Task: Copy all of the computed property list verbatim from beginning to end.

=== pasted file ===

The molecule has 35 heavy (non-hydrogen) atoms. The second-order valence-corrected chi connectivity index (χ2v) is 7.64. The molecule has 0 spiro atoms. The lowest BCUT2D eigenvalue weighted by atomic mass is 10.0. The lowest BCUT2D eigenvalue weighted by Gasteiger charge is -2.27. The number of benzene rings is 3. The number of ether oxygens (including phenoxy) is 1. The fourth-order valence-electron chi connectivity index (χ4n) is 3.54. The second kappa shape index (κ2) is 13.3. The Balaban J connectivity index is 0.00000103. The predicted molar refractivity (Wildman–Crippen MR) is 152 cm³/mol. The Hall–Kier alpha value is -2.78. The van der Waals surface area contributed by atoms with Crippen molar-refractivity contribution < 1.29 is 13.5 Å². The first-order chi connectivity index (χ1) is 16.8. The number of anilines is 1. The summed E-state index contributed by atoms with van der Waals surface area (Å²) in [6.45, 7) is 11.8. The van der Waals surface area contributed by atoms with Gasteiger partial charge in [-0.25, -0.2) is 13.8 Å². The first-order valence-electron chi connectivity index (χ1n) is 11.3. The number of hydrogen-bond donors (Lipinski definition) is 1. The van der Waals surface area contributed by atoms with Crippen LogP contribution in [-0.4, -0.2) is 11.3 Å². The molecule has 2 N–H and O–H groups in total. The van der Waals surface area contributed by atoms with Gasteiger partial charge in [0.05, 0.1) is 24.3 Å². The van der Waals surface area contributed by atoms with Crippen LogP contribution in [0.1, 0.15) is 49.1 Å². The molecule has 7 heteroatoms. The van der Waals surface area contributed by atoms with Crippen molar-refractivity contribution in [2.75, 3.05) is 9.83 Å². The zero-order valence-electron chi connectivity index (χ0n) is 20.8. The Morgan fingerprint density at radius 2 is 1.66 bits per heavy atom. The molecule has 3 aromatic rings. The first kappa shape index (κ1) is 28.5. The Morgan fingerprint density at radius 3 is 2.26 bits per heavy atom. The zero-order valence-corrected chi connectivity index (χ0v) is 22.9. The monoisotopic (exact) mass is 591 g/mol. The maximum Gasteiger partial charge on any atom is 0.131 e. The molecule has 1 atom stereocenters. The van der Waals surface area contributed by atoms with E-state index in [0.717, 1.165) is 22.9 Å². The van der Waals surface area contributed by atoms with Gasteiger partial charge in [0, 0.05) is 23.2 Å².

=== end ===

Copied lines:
The molecule has 35 heavy (non-hydrogen) atoms. The second-order valence-corrected chi connectivity index (χ2v) is 7.64. The molecule has 0 spiro atoms. The lowest BCUT2D eigenvalue weighted by atomic mass is 10.0. The lowest BCUT2D eigenvalue weighted by Gasteiger charge is -2.27. The number of benzene rings is 3. The number of ether oxygens (including phenoxy) is 1. The fourth-order valence-electron chi connectivity index (χ4n) is 3.54. The second kappa shape index (κ2) is 13.3. The Balaban J connectivity index is 0.00000103. The predicted molar refractivity (Wildman–Crippen MR) is 152 cm³/mol. The Hall–Kier alpha value is -2.78. The van der Waals surface area contributed by atoms with Crippen molar-refractivity contribution < 1.29 is 13.5 Å². The first-order chi connectivity index (χ1) is 16.8. The number of anilines is 1. The summed E-state index contributed by atoms with van der Waals surface area (Å²) in [6.45, 7) is 11.8. The van der Waals surface area contributed by atoms with Gasteiger partial charge in [-0.25, -0.2) is 13.8 Å². The first-order valence-electron chi connectivity index (χ1n) is 11.3. The number of hydrogen-bond donors (Lipinski definition) is 1. The van der Waals surface area contributed by atoms with Crippen LogP contribution in [-0.4, -0.2) is 11.3 Å². The molecule has 2 N–H and O–H groups in total. The van der Waals surface area contributed by atoms with Gasteiger partial charge in [0.05, 0.1) is 24.3 Å². The van der Waals surface area contributed by atoms with Crippen LogP contribution in [0.1, 0.15) is 49.1 Å². The molecule has 7 heteroatoms. The van der Waals surface area contributed by atoms with Crippen molar-refractivity contribution in [2.75, 3.05) is 9.83 Å². The zero-order valence-electron chi connectivity index (χ0n) is 20.8. The Morgan fingerprint density at radius 2 is 1.66 bits per heavy atom. The molecule has 3 aromatic rings. The first kappa shape index (κ1) is 28.5. The Morgan fingerprint density at radius 3 is 2.26 bits per heavy atom. The zero-order valence-corrected chi connectivity index (χ0v) is 22.9. The monoisotopic (exact) mass is 591 g/mol. The maximum Gasteiger partial charge on any atom is 0.131 e. The molecule has 1 atom stereocenters. The van der Waals surface area contributed by atoms with E-state index in [0.717, 1.165) is 22.9 Å². The van der Waals surface area contributed by atoms with Gasteiger partial charge in [0, 0.05) is 23.2 Å².